St. John’s, Cambridge v. Edinburgh
Right, allow me to begin by quoting my own preview of this match which I posted last weekend: -
“let’s be blunt, and say that it would be a major upset if Edinburgh were to defeat St. John’s. Edinburgh are doughty fighters, and they have a fine quizzer in the shape of their captain Innes Carson. But I just don’t see that they have fast enough buzzing to do well enough on the starters to beat St. John’s.”
Doubtless John-Clark Levin, Rosie McKeown, Matt Hazell and their captain James Devine-Stoneman of St. John’s were determined on making this prophecy come true, while John Heaton-Armstrong, Stanley Wang, Philippa Stone and skipper Innes Carson of Edinburgh were going to do their utmost to put it to the lie.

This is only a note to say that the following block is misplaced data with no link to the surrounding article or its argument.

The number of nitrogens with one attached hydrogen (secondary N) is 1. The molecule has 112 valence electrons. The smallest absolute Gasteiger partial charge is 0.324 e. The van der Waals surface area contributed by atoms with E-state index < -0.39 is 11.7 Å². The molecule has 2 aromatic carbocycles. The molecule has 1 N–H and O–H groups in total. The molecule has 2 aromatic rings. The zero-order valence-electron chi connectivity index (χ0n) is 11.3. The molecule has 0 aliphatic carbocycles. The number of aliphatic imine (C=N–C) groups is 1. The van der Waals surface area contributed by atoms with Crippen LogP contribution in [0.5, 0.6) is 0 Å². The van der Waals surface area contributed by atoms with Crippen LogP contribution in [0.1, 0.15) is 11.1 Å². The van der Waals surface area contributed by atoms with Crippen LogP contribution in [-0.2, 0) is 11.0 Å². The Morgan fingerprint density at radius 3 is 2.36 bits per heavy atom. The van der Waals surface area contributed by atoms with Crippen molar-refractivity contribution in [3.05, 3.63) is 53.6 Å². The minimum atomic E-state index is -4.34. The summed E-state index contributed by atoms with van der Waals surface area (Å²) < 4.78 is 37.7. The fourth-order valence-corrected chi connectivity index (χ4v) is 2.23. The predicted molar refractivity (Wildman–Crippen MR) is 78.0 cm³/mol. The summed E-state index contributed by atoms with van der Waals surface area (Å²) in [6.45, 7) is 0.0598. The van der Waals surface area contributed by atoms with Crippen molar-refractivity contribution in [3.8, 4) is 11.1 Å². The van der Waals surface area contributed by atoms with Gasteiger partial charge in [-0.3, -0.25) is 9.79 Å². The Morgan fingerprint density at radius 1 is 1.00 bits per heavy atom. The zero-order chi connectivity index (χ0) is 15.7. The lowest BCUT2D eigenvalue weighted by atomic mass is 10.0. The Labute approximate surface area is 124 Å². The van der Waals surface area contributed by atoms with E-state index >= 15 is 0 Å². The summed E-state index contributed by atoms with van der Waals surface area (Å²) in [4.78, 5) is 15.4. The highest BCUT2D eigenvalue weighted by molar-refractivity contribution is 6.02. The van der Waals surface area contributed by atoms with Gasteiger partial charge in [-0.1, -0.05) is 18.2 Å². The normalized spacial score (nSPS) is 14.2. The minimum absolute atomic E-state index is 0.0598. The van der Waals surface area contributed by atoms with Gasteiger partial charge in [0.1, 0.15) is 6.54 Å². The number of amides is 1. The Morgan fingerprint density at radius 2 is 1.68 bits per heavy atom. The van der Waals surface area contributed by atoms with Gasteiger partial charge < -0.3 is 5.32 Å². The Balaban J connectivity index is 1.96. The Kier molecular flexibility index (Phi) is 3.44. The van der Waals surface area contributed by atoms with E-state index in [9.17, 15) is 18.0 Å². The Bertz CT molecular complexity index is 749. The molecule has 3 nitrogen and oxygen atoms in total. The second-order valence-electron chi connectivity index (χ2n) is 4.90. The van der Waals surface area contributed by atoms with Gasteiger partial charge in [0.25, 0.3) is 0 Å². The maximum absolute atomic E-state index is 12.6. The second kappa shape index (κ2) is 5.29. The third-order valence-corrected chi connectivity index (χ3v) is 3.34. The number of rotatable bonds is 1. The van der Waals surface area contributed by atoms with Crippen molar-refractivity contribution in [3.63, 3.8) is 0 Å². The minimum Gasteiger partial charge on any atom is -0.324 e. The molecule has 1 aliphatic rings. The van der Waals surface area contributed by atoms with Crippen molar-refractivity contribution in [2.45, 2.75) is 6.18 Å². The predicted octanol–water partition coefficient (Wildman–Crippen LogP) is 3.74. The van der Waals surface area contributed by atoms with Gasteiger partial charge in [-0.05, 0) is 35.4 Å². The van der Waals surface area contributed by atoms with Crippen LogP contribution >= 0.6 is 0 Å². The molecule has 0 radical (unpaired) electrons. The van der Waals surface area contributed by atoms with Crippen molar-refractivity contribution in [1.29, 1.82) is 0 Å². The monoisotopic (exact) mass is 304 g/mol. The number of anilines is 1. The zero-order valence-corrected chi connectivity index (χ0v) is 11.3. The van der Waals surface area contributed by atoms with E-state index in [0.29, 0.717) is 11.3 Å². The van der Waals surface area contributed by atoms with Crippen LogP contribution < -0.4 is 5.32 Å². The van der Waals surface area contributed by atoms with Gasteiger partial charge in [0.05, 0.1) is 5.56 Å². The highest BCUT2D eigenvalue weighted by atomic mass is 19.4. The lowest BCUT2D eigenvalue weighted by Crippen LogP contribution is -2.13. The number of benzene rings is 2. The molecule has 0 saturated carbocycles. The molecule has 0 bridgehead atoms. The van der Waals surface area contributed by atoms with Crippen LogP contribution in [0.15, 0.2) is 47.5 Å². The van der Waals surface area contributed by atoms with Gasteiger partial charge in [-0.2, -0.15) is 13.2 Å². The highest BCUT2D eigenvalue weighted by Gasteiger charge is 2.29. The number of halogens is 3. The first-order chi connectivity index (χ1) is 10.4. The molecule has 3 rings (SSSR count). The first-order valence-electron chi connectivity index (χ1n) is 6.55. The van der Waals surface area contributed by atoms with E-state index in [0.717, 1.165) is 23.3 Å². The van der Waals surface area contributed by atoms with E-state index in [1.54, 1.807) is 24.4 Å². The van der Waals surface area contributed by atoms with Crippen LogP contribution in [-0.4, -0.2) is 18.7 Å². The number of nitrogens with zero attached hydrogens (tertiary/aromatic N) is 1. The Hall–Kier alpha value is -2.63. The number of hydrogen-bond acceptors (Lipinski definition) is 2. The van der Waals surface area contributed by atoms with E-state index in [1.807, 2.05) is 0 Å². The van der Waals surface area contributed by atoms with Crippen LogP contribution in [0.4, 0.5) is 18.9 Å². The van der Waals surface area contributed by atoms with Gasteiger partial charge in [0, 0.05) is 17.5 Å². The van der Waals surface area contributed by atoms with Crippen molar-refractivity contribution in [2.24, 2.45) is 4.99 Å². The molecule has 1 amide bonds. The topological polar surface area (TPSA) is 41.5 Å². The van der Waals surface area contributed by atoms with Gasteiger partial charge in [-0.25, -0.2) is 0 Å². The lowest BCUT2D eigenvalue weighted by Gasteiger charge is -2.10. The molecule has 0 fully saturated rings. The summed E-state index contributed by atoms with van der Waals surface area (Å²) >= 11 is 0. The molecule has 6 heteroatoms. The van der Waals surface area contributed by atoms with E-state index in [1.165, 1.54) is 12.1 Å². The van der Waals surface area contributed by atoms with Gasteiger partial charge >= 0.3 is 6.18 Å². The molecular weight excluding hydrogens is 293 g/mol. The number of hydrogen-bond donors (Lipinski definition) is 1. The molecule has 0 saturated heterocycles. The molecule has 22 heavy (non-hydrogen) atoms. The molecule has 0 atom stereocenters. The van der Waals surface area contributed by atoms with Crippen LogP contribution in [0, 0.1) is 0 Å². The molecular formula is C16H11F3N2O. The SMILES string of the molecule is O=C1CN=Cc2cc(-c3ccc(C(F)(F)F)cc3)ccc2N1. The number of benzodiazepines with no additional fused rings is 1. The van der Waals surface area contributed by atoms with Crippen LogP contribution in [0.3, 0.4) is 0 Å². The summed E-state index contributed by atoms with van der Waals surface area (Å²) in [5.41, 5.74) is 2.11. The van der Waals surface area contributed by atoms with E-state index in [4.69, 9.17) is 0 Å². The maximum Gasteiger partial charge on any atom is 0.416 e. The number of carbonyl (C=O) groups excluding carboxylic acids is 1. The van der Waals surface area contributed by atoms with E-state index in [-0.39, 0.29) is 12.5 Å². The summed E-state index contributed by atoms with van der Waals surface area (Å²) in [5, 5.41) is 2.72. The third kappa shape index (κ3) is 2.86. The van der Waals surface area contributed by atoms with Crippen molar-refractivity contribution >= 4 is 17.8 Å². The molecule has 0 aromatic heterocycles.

I don’t know if it was nerves but both teams rather slept on their buzzers for the first starter. – Who sailed on the Antelope – is just one of those chestnuts which would see a regular, serious quizzer slinging some buzzer. However it wasn’t until JP announced that one of the places he visited was Glubbdubbdrib that Rosie McKeown buzzed in to take the points. It was the start of another excellent evening for her. Literary works that S.T.Coleridge thought contained the three most perfect plots – let’s face it, he was maybe whacked off his moobs on laudanum when he made that observation – provided St. John’s with a full house. If you knew that Ferdinand Foch was the supreme French general by the latter stages of World War One, then you knew that his quote for the next starter had to be referring to the Treaty of Versailles. John-Clark Levin won the buzzer race on that one. Swiss Mathematicians held out scant opportunity for an early lap of honour, and indeed yielded none for me. Somewhat more surprisingly they only yielded one correct answer to St. John’s. The next starter was one of those which repaid patience, as it became obvious when we were told that the astronomical term required was also the word for what links clauses in grammar. John-Clark Levin took his second consecutive starter on that one. A wonderfully incongruous set of bonuses asked for countries which rank high amongst the world’s pineapple producing countries, based on their national football team’s performance in the 2014 World Cup. St. John’s produced their second full house of the night, even though the sneaky second of the set asked for a country that didn’t even qualify for the finals. Put yourself in Edinburgh’s position, folks. You know it ain’t your night when the opposition are scoring full houses on sets like that. An impression which must have been reinforced when Rosie McKeown took the picture starter. This involved identifying both the Korean language, and the script in which it was written, Hangul. I won’t say that I stood up and clapped the telly for that one, but I did think that this was impressive knowledge. I knew it was Korean, but somehow Hangul has managed to elude me for the last 53 years and 10 months. Other languages and scripts brought an impressive two more correct answers. Right, be honest, how many of you missed out on old Church Slavonic? For the next starter, Matt Hazell was first to join the dots, and work out that a quote from former slave Frederick Douglass about a national celebration was going to be about July 4th. Moral philosophers escaped both of us. Even so, St. John’s led by 95 – 0 just after the 10 minute mark, and you feared that JP was about to send that kiss of death, a “plenty of time to get going, Edinburgh” flying in their direction.